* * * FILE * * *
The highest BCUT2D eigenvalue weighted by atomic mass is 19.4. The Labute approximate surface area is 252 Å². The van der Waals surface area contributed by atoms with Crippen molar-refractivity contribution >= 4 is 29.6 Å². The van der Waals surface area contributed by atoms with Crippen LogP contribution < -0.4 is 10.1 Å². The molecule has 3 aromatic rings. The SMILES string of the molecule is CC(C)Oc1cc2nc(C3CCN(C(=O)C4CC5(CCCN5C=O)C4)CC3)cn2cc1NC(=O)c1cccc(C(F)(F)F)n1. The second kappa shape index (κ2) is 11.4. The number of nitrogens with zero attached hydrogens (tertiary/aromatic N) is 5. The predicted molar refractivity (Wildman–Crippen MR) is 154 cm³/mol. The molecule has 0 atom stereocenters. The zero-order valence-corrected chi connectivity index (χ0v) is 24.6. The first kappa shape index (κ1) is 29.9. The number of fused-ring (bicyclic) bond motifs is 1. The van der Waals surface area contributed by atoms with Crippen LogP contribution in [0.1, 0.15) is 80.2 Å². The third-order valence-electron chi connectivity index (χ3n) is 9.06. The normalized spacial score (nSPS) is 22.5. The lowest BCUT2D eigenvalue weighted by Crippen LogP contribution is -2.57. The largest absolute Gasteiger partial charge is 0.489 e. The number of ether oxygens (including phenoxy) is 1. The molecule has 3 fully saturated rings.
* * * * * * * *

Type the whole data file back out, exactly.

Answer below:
The highest BCUT2D eigenvalue weighted by atomic mass is 19.4. The Labute approximate surface area is 252 Å². The van der Waals surface area contributed by atoms with Crippen molar-refractivity contribution >= 4 is 29.6 Å². The van der Waals surface area contributed by atoms with Crippen LogP contribution < -0.4 is 10.1 Å². The molecule has 3 aromatic rings. The SMILES string of the molecule is CC(C)Oc1cc2nc(C3CCN(C(=O)C4CC5(CCCN5C=O)C4)CC3)cn2cc1NC(=O)c1cccc(C(F)(F)F)n1. The second kappa shape index (κ2) is 11.4. The number of nitrogens with zero attached hydrogens (tertiary/aromatic N) is 5. The predicted molar refractivity (Wildman–Crippen MR) is 154 cm³/mol. The molecule has 0 atom stereocenters. The zero-order valence-corrected chi connectivity index (χ0v) is 24.6. The first kappa shape index (κ1) is 29.9. The number of fused-ring (bicyclic) bond motifs is 1. The van der Waals surface area contributed by atoms with Crippen LogP contribution in [0.1, 0.15) is 80.2 Å². The third-order valence-electron chi connectivity index (χ3n) is 9.06. The normalized spacial score (nSPS) is 22.5. The lowest BCUT2D eigenvalue weighted by Crippen LogP contribution is -2.57. The largest absolute Gasteiger partial charge is 0.489 e. The number of ether oxygens (including phenoxy) is 1. The molecule has 3 fully saturated rings.